Despite concerns over the state of the economy in recent years, Japan remains one of the top locations for international investment in Asia, especially in the finance and technology industries. Indeed, foreign direct investment (FDI) in the country has increased consistently since 2011 as the government has continued to make changes to the regulatory environment to make Japan a more attractive destination for foreign investors. For companies looking to get in on the action, a Professional Employer Organization (PEO) may prove the most suitable vehicle for labor dispatch. In this article, we review the PEO structure and explain three of the many benefits of using a PEO in Japan for business activity.
What is a PEO?
A PEO is a type of company that offers end-to-end employment solutions for businesses looking to hire in another country without a legal entity there. A PEO handles all aspects of employment from drafting contracts and onboarding employees to processing payroll and managing disputes, allowing the hiring company to focus on big picture business goals.
What are the benefits of using a PEO in Japan?
While Japan is undoubtedly a popular location for foreign investment, foreign investors do not always find the regulatory environment and business culture in Japan to be the most conducive to their business plans – at least at the outset.
Japan’s culture plays an important role in the laws and regulations that govern the operations of businesses in the country. This fact alone can make it difficult to settle into Japan as a foreign investor.
As one example, social norms and expectations feed into the legal framework in such a way as to protect reputations and honor far more than they do in other countries. In Japan, dismissing an employee is a notoriously complex task because the termination must not only meet a set of strict employment laws but it must also be considered ‘socially acceptable’.
In this regard, there are several major benefits of using a PEO in Japan:
PEOs have local consultants that can help a company to settle into their new country of operations.
At New Horizons, we find that one of the most important aspects of our service in the early stages is not necessarily just getting all the administrative and compliance matters in place; it is helping the executive team to understand the nuances of the new country in which they are going to operate. We help leaders to understand the expectations, cultures, languages, and societal norms that will play an important role in the success of their business going forward.
A PEO can offer this kind of benefit in ways that more siloed corporate services firms (e.g. accounting-only or payroll-only) cannot.
With in-house legal and accounting teams to support human resources departments, executives can be assured that the agreements they have are both compliant with applicable laws and socially acceptable for Japanese employees. In Japan, this is especially important because of the social expectations around public holidays. There are 16 public holidays celebrated in Japan every year and while the law does not require employees to be given the day off, it would be highly unusual (and socially unacceptable) for companies to require their employees to work those days.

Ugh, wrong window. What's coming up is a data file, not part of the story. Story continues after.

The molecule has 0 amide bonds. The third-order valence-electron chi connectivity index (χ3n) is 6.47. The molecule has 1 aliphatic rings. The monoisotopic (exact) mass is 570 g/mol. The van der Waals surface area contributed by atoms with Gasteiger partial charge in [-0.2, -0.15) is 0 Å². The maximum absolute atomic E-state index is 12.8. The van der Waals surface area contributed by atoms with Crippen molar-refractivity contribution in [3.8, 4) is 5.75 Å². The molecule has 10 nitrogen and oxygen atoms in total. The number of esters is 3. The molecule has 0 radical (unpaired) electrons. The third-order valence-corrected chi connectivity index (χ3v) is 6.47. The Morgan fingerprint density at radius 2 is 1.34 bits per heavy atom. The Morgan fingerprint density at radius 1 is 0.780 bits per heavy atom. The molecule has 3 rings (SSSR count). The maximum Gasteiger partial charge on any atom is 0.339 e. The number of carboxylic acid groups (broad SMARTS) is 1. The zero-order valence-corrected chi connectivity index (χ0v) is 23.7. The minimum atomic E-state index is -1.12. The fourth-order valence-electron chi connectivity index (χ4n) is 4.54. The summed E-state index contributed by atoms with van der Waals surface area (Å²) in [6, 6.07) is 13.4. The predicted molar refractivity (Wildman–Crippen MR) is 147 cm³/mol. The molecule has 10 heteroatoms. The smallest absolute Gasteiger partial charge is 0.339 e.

Similarly, foreign investors need to make sure that leave entitlements are properly calculated. In Japan, upon completion of the first six months of employment, employers must grant annual paid leave of at least 10 days. Thereafter, the entitlement increases by one day per year for the following two years, and by a further two days per year thereafter, up to a maximum of twenty days per year. If annual leave is not used, the entitlement expires after two years.
By using a PEO in Japan, businesses can ensure compliance and be confident that their employees are happy with their leave entitlements, reducing issues like workplace stress, conflicts, and turnover.
Japan is world-renowned for having an excellent social security system, and of course one of the main ways that this system is funded is through the social security contributions made by employers and employees (with contributions split 50:50 between the two). Not only do the above-average social provisions mean that Japanese workers have access to an impressive range of benefits during their working life and retirement, but it means that employers are somewhat relieved of the burden of paying for additional perks like private health insurance and comprehensive pension plans.
A PEO can help a business to remain compliant with labor and tax laws as well as understand how best to compensate its employees to become competitive and attractive as an employer.
Want to learn more about using a PEO in Japan?
If you are considering expanding your business into Japan, the likelihood is that a PEO will prove the most suitable set up for your activities, at least in the beginning. With FDI on the rise, the time to establish and grow a presence in the Land of the Rising Sun is now. For more information on PEO services in Japan, please get in touch with our team of expert consultants who can offer you a no-obligation conversation about your expansion plans.